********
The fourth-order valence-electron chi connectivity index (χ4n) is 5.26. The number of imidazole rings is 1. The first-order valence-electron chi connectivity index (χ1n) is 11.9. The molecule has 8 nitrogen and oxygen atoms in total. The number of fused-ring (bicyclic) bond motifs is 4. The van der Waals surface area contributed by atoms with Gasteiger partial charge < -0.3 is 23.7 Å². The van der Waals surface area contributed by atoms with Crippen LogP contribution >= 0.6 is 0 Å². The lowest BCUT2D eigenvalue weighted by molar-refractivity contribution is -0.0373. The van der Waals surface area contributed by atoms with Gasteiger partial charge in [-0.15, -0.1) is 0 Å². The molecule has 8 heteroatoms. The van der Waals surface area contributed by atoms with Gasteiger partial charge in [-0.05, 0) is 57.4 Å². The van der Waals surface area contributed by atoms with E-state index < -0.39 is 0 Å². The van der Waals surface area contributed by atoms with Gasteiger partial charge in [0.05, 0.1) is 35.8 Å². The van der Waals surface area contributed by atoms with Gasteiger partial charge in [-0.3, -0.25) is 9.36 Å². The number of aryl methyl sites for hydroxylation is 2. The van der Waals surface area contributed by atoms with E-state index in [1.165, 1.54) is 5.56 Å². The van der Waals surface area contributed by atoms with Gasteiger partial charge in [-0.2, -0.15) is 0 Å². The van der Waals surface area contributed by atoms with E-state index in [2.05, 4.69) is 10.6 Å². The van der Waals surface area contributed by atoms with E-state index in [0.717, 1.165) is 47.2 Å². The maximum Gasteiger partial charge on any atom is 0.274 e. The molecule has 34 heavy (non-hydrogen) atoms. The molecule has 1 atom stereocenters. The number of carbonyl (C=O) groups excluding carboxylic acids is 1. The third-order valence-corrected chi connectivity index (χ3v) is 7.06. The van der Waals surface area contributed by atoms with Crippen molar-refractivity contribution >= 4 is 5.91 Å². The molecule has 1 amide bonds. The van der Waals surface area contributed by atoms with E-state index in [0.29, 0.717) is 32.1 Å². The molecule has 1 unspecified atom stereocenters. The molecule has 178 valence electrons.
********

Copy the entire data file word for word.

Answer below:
The fourth-order valence-electron chi connectivity index (χ4n) is 5.26. The number of imidazole rings is 1. The first-order valence-electron chi connectivity index (χ1n) is 11.9. The molecule has 8 nitrogen and oxygen atoms in total. The number of fused-ring (bicyclic) bond motifs is 4. The van der Waals surface area contributed by atoms with Gasteiger partial charge < -0.3 is 23.7 Å². The van der Waals surface area contributed by atoms with Crippen LogP contribution >= 0.6 is 0 Å². The lowest BCUT2D eigenvalue weighted by molar-refractivity contribution is -0.0373. The van der Waals surface area contributed by atoms with Gasteiger partial charge in [-0.15, -0.1) is 0 Å². The molecule has 8 heteroatoms. The van der Waals surface area contributed by atoms with Gasteiger partial charge in [-0.05, 0) is 57.4 Å². The van der Waals surface area contributed by atoms with E-state index < -0.39 is 0 Å². The van der Waals surface area contributed by atoms with Gasteiger partial charge in [0.05, 0.1) is 35.8 Å². The van der Waals surface area contributed by atoms with Gasteiger partial charge in [-0.3, -0.25) is 9.36 Å². The number of aryl methyl sites for hydroxylation is 2. The van der Waals surface area contributed by atoms with E-state index in [1.165, 1.54) is 5.56 Å². The van der Waals surface area contributed by atoms with Gasteiger partial charge in [-0.2, -0.15) is 0 Å². The van der Waals surface area contributed by atoms with E-state index in [2.05, 4.69) is 10.6 Å². The van der Waals surface area contributed by atoms with E-state index in [0.717, 1.165) is 47.2 Å². The maximum Gasteiger partial charge on any atom is 0.274 e. The molecule has 34 heavy (non-hydrogen) atoms. The molecule has 1 atom stereocenters. The number of carbonyl (C=O) groups excluding carboxylic acids is 1. The third-order valence-corrected chi connectivity index (χ3v) is 7.06. The van der Waals surface area contributed by atoms with Crippen molar-refractivity contribution >= 4 is 5.91 Å². The molecule has 1 amide bonds. The van der Waals surface area contributed by atoms with E-state index in [0.29, 0.717) is 32.1 Å². The molecule has 1 unspecified atom stereocenters. The molecule has 178 valence electrons.